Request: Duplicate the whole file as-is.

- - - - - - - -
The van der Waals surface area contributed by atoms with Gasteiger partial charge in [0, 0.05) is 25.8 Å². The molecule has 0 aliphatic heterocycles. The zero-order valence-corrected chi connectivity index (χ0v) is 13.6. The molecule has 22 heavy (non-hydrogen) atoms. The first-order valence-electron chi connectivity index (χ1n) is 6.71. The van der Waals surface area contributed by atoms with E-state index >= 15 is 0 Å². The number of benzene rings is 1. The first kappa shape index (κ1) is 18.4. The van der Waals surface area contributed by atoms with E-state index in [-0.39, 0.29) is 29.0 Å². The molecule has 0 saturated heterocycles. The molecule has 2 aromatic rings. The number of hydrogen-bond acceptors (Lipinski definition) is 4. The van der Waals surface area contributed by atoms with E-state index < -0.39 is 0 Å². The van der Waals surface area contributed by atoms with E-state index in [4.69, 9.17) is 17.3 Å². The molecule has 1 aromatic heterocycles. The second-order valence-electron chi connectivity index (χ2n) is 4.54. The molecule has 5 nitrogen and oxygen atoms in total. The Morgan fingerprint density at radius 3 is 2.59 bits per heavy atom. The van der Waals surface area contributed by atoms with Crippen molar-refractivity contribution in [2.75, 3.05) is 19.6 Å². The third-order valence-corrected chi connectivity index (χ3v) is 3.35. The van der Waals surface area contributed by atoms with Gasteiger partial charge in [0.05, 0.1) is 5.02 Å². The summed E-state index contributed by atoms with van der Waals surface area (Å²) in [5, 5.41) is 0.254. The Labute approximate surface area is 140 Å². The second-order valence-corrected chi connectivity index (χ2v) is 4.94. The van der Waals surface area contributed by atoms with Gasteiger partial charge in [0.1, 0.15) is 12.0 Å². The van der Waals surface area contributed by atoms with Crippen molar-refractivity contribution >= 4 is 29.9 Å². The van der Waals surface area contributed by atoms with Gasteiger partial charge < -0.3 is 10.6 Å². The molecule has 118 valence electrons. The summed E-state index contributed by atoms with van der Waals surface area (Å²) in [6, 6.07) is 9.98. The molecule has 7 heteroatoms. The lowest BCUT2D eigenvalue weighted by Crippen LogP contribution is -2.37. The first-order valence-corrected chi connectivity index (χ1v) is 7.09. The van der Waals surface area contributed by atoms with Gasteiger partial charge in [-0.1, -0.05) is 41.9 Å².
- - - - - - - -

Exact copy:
The van der Waals surface area contributed by atoms with Gasteiger partial charge in [0, 0.05) is 25.8 Å². The molecule has 0 aliphatic heterocycles. The zero-order valence-corrected chi connectivity index (χ0v) is 13.6. The molecule has 22 heavy (non-hydrogen) atoms. The first-order valence-electron chi connectivity index (χ1n) is 6.71. The van der Waals surface area contributed by atoms with E-state index >= 15 is 0 Å². The number of benzene rings is 1. The first kappa shape index (κ1) is 18.4. The van der Waals surface area contributed by atoms with E-state index in [-0.39, 0.29) is 29.0 Å². The molecule has 0 saturated heterocycles. The molecule has 2 aromatic rings. The number of hydrogen-bond acceptors (Lipinski definition) is 4. The van der Waals surface area contributed by atoms with E-state index < -0.39 is 0 Å². The van der Waals surface area contributed by atoms with E-state index in [4.69, 9.17) is 17.3 Å². The molecule has 1 aromatic heterocycles. The second-order valence-electron chi connectivity index (χ2n) is 4.54. The molecule has 5 nitrogen and oxygen atoms in total. The Morgan fingerprint density at radius 3 is 2.59 bits per heavy atom. The van der Waals surface area contributed by atoms with Crippen molar-refractivity contribution in [2.75, 3.05) is 19.6 Å². The third-order valence-corrected chi connectivity index (χ3v) is 3.35. The van der Waals surface area contributed by atoms with Gasteiger partial charge in [0.05, 0.1) is 5.02 Å². The summed E-state index contributed by atoms with van der Waals surface area (Å²) in [5, 5.41) is 0.254. The Labute approximate surface area is 140 Å². The second-order valence-corrected chi connectivity index (χ2v) is 4.94. The van der Waals surface area contributed by atoms with Gasteiger partial charge in [0.1, 0.15) is 12.0 Å². The van der Waals surface area contributed by atoms with Crippen molar-refractivity contribution >= 4 is 29.9 Å². The van der Waals surface area contributed by atoms with Gasteiger partial charge < -0.3 is 10.6 Å². The molecule has 118 valence electrons. The summed E-state index contributed by atoms with van der Waals surface area (Å²) in [6, 6.07) is 9.98. The molecule has 7 heteroatoms. The lowest BCUT2D eigenvalue weighted by Crippen LogP contribution is -2.37. The first-order valence-corrected chi connectivity index (χ1v) is 7.09. The van der Waals surface area contributed by atoms with Gasteiger partial charge in [-0.1, -0.05) is 41.9 Å².